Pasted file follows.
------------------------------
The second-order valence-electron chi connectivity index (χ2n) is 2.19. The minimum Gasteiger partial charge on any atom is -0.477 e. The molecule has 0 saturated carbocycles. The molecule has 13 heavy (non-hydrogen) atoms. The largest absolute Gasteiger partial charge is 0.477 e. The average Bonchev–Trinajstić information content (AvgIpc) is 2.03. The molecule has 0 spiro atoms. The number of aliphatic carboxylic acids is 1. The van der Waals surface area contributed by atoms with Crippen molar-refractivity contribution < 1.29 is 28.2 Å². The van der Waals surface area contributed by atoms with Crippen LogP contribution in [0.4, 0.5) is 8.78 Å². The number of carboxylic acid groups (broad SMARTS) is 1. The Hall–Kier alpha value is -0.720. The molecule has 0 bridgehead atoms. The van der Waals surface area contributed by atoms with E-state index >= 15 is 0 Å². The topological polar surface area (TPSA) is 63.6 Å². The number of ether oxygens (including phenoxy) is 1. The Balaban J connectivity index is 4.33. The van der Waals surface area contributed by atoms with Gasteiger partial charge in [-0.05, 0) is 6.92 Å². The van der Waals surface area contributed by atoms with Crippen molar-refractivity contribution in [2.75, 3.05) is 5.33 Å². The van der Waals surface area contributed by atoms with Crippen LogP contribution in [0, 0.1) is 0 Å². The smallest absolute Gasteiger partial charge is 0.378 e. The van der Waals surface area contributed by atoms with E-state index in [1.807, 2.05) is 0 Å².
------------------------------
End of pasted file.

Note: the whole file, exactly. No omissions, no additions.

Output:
The second-order valence-electron chi connectivity index (χ2n) is 2.19. The minimum Gasteiger partial charge on any atom is -0.477 e. The molecule has 0 saturated carbocycles. The molecule has 13 heavy (non-hydrogen) atoms. The largest absolute Gasteiger partial charge is 0.477 e. The average Bonchev–Trinajstić information content (AvgIpc) is 2.03. The molecule has 0 spiro atoms. The number of aliphatic carboxylic acids is 1. The van der Waals surface area contributed by atoms with Crippen molar-refractivity contribution < 1.29 is 28.2 Å². The van der Waals surface area contributed by atoms with Crippen LogP contribution in [0.4, 0.5) is 8.78 Å². The number of carboxylic acid groups (broad SMARTS) is 1. The Hall–Kier alpha value is -0.720. The molecule has 0 bridgehead atoms. The van der Waals surface area contributed by atoms with E-state index >= 15 is 0 Å². The topological polar surface area (TPSA) is 63.6 Å². The number of ether oxygens (including phenoxy) is 1. The Balaban J connectivity index is 4.33. The van der Waals surface area contributed by atoms with Gasteiger partial charge in [-0.05, 0) is 6.92 Å². The van der Waals surface area contributed by atoms with Crippen molar-refractivity contribution in [2.75, 3.05) is 5.33 Å². The van der Waals surface area contributed by atoms with Crippen LogP contribution in [0, 0.1) is 0 Å². The smallest absolute Gasteiger partial charge is 0.378 e. The van der Waals surface area contributed by atoms with E-state index in [1.807, 2.05) is 0 Å².